Rugby vs American football: No contest

Last updated 05:00 05/10/2013
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I've been living in the US for a while now and last Sunday I realised I was beginning to acquire a taste for American football.

The thought snuck up on me while attending a football party in Studio City.

Maybe it was the hot dogs and fresh homemade chilli or the combination of the two with the chilli squirting out the end of the bun. Maybe it was the beer pong taking place in the back yard where one lobs ping pong balls into red plastic cups filled with beer and arranged in a pyramid shape, whose rules I still struggle to understand.

Or maybe it was the fact we were watching the game on a 65 inch 3D LED TV - the largest TV I've seen in my life - that all contributed to the feeling that this was a great way to spend a Sunday.

And that got me thinking. If I had to choose between rugby, New Zealand's national sport, and American football where would my allegiance lie?

It was a stupid question in the end, and because I am not American, it took all of one second to answer. I am a New Zealander and rugby will never have to sit in the shadows of that Johnny-come-lately upstart that is American football when it comes to my affections.

And here's why:

The teams

Rugby is a simple game. Each team has 15 players and a few substitutes. If a player comes off they can't retake the field, unless of course it's a front row forward who needs to come back on to replace another injured front row forward and prop up the scrum.

While not playing, the handful of rugby substitutes sit on a bench on the side of the field watching the game and occasionally trotting off for a few warm-up exercises in case they're called on to play.

In American football you have 11 players on the field, however, you also have three groups of players, called units - an offensive unit, a defensive unit and a special teams unit - within the one team.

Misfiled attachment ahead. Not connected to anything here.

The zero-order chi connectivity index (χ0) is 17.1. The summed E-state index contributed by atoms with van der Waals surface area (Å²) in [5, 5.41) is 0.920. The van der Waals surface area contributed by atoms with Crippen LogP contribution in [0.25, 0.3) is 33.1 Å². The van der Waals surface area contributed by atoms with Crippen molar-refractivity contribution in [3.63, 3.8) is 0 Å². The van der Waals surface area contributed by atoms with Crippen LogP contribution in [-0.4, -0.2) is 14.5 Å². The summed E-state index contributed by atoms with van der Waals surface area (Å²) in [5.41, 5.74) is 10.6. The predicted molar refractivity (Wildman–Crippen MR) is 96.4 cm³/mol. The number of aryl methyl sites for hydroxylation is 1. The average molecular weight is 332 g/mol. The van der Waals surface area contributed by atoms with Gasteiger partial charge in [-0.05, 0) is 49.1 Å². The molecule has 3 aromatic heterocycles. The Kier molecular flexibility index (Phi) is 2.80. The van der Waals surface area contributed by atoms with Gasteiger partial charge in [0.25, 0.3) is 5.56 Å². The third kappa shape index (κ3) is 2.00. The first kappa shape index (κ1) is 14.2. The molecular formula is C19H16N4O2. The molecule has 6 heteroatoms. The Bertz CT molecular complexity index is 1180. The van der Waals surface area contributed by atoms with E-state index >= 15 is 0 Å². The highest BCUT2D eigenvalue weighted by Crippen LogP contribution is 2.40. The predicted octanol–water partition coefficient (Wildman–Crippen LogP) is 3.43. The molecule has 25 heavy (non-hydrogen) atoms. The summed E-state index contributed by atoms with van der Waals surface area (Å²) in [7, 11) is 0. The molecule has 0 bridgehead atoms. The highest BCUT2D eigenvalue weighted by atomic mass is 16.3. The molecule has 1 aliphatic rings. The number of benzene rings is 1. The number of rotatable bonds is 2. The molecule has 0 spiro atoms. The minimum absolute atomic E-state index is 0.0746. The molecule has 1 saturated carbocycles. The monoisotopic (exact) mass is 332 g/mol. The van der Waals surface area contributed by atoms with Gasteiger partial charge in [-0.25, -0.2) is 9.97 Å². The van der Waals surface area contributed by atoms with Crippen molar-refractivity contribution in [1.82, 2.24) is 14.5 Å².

When a team is attacking, the offensive unit takes to the field.

When the team is defending it is the defensive unit's turn. And when a team goes to kick the ball or receive a kick the special team's unit are in play.

These three teams in one go some way to explaining why the sidelines of American football games resemble something out of PT Barnum's circus.

There's something more admirable about watching a team emerge exhausted and sometimes bloodied from the rugby field after flogging themselves for a full 80 minutes than watching a special teams unit emerge after a few minutes of actual playing time and who don't even need a shower after.

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The players

On the field and off the field the players from the two sports are like chalk and cheese.

American football players take the field with a mattress strapped to each shoulder and a helmet that makes their heads look even bigger than they already are, the rugby player ploughs on with what God and their mother gave them.

The average professional New Zealand rugby player takes home about NZ$200,000 (US$150,000) each year before tax. The average NFL player earns US$1.5m (NZ$2m), and Drew Brees, the New Orleans quarterback, rakes in a salary of US$40m - not including endorsements.

Rugby player Andrew Hore, an All Black and world cup winner, spends his downtime working on the family farm and when his playing days are numbered that's probably where he'll end up.

In a few years' time, Hore will be like the rest of us, working for a living. Whereas someone like Drew Brees or the Patriots quarterback Tom Brady will never have to lift a finger again.

The pace

The one thing that frustrates me the most while watching American football is its stop-start nature. Every time a player is tackled or a ball is dropped, the two teams seem to take an age to reset, and then do the whole thing all over again... and again... and again.